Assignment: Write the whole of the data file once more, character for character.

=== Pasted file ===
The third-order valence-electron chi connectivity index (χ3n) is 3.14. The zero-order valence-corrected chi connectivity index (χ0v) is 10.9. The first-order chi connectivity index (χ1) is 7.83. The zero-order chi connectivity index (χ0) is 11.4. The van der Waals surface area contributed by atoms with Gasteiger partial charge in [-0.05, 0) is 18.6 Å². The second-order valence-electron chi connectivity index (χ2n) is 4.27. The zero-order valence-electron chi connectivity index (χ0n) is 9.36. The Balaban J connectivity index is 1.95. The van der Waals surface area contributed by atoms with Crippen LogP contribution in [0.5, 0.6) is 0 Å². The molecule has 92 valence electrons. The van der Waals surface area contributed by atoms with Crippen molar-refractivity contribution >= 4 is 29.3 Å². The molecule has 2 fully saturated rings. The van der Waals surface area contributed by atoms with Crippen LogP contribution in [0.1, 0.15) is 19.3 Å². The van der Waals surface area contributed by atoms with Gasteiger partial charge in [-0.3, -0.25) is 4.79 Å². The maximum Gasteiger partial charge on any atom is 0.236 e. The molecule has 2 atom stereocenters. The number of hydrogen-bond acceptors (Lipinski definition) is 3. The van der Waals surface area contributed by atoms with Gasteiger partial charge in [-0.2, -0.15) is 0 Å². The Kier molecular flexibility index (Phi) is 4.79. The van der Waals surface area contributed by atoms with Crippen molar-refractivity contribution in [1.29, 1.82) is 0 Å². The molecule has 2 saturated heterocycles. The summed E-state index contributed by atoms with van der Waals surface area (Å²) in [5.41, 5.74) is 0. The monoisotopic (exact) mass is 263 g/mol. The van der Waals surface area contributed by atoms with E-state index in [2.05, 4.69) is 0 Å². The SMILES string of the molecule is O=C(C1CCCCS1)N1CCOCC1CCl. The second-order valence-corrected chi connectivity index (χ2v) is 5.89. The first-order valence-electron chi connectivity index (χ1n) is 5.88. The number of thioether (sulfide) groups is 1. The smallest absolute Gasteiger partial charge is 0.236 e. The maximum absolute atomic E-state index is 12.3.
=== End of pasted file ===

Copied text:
The third-order valence-electron chi connectivity index (χ3n) is 3.14. The zero-order valence-corrected chi connectivity index (χ0v) is 10.9. The first-order chi connectivity index (χ1) is 7.83. The zero-order chi connectivity index (χ0) is 11.4. The van der Waals surface area contributed by atoms with Gasteiger partial charge in [-0.05, 0) is 18.6 Å². The second-order valence-electron chi connectivity index (χ2n) is 4.27. The zero-order valence-electron chi connectivity index (χ0n) is 9.36. The Balaban J connectivity index is 1.95. The van der Waals surface area contributed by atoms with Crippen LogP contribution in [0.5, 0.6) is 0 Å². The molecule has 92 valence electrons. The van der Waals surface area contributed by atoms with Crippen molar-refractivity contribution >= 4 is 29.3 Å². The molecule has 2 fully saturated rings. The van der Waals surface area contributed by atoms with Crippen LogP contribution in [0.1, 0.15) is 19.3 Å². The van der Waals surface area contributed by atoms with Gasteiger partial charge in [-0.3, -0.25) is 4.79 Å². The maximum Gasteiger partial charge on any atom is 0.236 e. The molecule has 2 atom stereocenters. The number of hydrogen-bond acceptors (Lipinski definition) is 3. The van der Waals surface area contributed by atoms with Gasteiger partial charge in [-0.2, -0.15) is 0 Å². The Kier molecular flexibility index (Phi) is 4.79. The van der Waals surface area contributed by atoms with Crippen molar-refractivity contribution in [1.29, 1.82) is 0 Å². The molecule has 2 saturated heterocycles. The summed E-state index contributed by atoms with van der Waals surface area (Å²) in [5.41, 5.74) is 0. The monoisotopic (exact) mass is 263 g/mol. The van der Waals surface area contributed by atoms with E-state index in [2.05, 4.69) is 0 Å². The SMILES string of the molecule is O=C(C1CCCCS1)N1CCOCC1CCl. The second-order valence-corrected chi connectivity index (χ2v) is 5.89. The first-order valence-electron chi connectivity index (χ1n) is 5.88. The number of thioether (sulfide) groups is 1. The smallest absolute Gasteiger partial charge is 0.236 e. The maximum absolute atomic E-state index is 12.3.